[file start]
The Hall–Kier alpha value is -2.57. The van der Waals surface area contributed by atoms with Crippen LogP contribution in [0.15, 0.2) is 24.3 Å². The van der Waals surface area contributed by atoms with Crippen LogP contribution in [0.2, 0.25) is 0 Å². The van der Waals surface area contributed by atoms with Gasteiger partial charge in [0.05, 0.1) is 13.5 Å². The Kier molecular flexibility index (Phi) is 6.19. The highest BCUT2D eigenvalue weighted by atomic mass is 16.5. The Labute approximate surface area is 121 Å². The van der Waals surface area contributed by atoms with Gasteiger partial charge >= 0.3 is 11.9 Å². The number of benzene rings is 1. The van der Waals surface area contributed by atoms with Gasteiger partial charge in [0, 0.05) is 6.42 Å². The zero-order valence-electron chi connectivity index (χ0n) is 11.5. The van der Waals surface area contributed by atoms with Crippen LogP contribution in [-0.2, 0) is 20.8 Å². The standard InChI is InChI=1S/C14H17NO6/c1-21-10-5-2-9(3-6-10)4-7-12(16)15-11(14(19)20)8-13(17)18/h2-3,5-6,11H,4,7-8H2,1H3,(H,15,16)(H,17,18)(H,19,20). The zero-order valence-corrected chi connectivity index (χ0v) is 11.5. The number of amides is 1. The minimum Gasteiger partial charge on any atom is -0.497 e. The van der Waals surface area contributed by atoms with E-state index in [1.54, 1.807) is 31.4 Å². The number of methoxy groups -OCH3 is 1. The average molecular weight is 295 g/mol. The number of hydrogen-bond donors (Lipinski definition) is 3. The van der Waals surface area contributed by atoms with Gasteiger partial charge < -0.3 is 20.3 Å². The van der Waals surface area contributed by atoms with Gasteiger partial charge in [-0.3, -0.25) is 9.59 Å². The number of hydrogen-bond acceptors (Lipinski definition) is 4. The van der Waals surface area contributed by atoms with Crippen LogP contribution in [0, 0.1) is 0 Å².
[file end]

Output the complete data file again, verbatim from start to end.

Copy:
The Hall–Kier alpha value is -2.57. The van der Waals surface area contributed by atoms with Crippen LogP contribution in [0.15, 0.2) is 24.3 Å². The van der Waals surface area contributed by atoms with Crippen LogP contribution in [0.2, 0.25) is 0 Å². The van der Waals surface area contributed by atoms with Gasteiger partial charge in [0.05, 0.1) is 13.5 Å². The Kier molecular flexibility index (Phi) is 6.19. The highest BCUT2D eigenvalue weighted by atomic mass is 16.5. The Labute approximate surface area is 121 Å². The van der Waals surface area contributed by atoms with Gasteiger partial charge >= 0.3 is 11.9 Å². The number of benzene rings is 1. The van der Waals surface area contributed by atoms with Gasteiger partial charge in [0, 0.05) is 6.42 Å². The zero-order valence-electron chi connectivity index (χ0n) is 11.5. The van der Waals surface area contributed by atoms with Crippen LogP contribution in [-0.2, 0) is 20.8 Å². The standard InChI is InChI=1S/C14H17NO6/c1-21-10-5-2-9(3-6-10)4-7-12(16)15-11(14(19)20)8-13(17)18/h2-3,5-6,11H,4,7-8H2,1H3,(H,15,16)(H,17,18)(H,19,20). The zero-order valence-corrected chi connectivity index (χ0v) is 11.5. The number of amides is 1. The minimum Gasteiger partial charge on any atom is -0.497 e. The van der Waals surface area contributed by atoms with E-state index in [1.54, 1.807) is 31.4 Å². The number of methoxy groups -OCH3 is 1. The average molecular weight is 295 g/mol. The number of hydrogen-bond donors (Lipinski definition) is 3. The van der Waals surface area contributed by atoms with Gasteiger partial charge < -0.3 is 20.3 Å². The van der Waals surface area contributed by atoms with Gasteiger partial charge in [-0.3, -0.25) is 9.59 Å². The number of hydrogen-bond acceptors (Lipinski definition) is 4. The van der Waals surface area contributed by atoms with Crippen LogP contribution in [0, 0.1) is 0 Å².